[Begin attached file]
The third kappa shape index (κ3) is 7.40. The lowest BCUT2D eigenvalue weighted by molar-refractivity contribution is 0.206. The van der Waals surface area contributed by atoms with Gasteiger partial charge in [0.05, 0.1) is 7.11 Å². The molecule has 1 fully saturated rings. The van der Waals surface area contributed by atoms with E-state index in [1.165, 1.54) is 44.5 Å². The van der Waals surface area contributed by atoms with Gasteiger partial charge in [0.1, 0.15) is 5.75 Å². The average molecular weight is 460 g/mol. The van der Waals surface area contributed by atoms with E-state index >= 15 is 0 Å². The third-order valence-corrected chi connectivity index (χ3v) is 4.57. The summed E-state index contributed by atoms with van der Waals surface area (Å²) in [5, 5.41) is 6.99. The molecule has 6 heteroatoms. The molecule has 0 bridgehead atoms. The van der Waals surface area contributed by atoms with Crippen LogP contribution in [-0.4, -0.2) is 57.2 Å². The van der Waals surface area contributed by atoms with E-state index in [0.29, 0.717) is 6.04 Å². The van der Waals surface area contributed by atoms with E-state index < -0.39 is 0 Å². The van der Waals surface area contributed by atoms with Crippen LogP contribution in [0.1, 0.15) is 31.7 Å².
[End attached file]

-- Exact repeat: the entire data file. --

The third kappa shape index (κ3) is 7.40. The lowest BCUT2D eigenvalue weighted by molar-refractivity contribution is 0.206. The van der Waals surface area contributed by atoms with Gasteiger partial charge in [0.05, 0.1) is 7.11 Å². The molecule has 1 fully saturated rings. The van der Waals surface area contributed by atoms with E-state index in [1.165, 1.54) is 44.5 Å². The van der Waals surface area contributed by atoms with Gasteiger partial charge in [0.1, 0.15) is 5.75 Å². The average molecular weight is 460 g/mol. The van der Waals surface area contributed by atoms with E-state index >= 15 is 0 Å². The third-order valence-corrected chi connectivity index (χ3v) is 4.57. The summed E-state index contributed by atoms with van der Waals surface area (Å²) in [5, 5.41) is 6.99. The molecule has 6 heteroatoms. The molecule has 0 bridgehead atoms. The van der Waals surface area contributed by atoms with Crippen LogP contribution in [-0.4, -0.2) is 57.2 Å². The van der Waals surface area contributed by atoms with E-state index in [0.29, 0.717) is 6.04 Å². The van der Waals surface area contributed by atoms with E-state index < -0.39 is 0 Å². The van der Waals surface area contributed by atoms with Crippen LogP contribution in [0.1, 0.15) is 31.7 Å².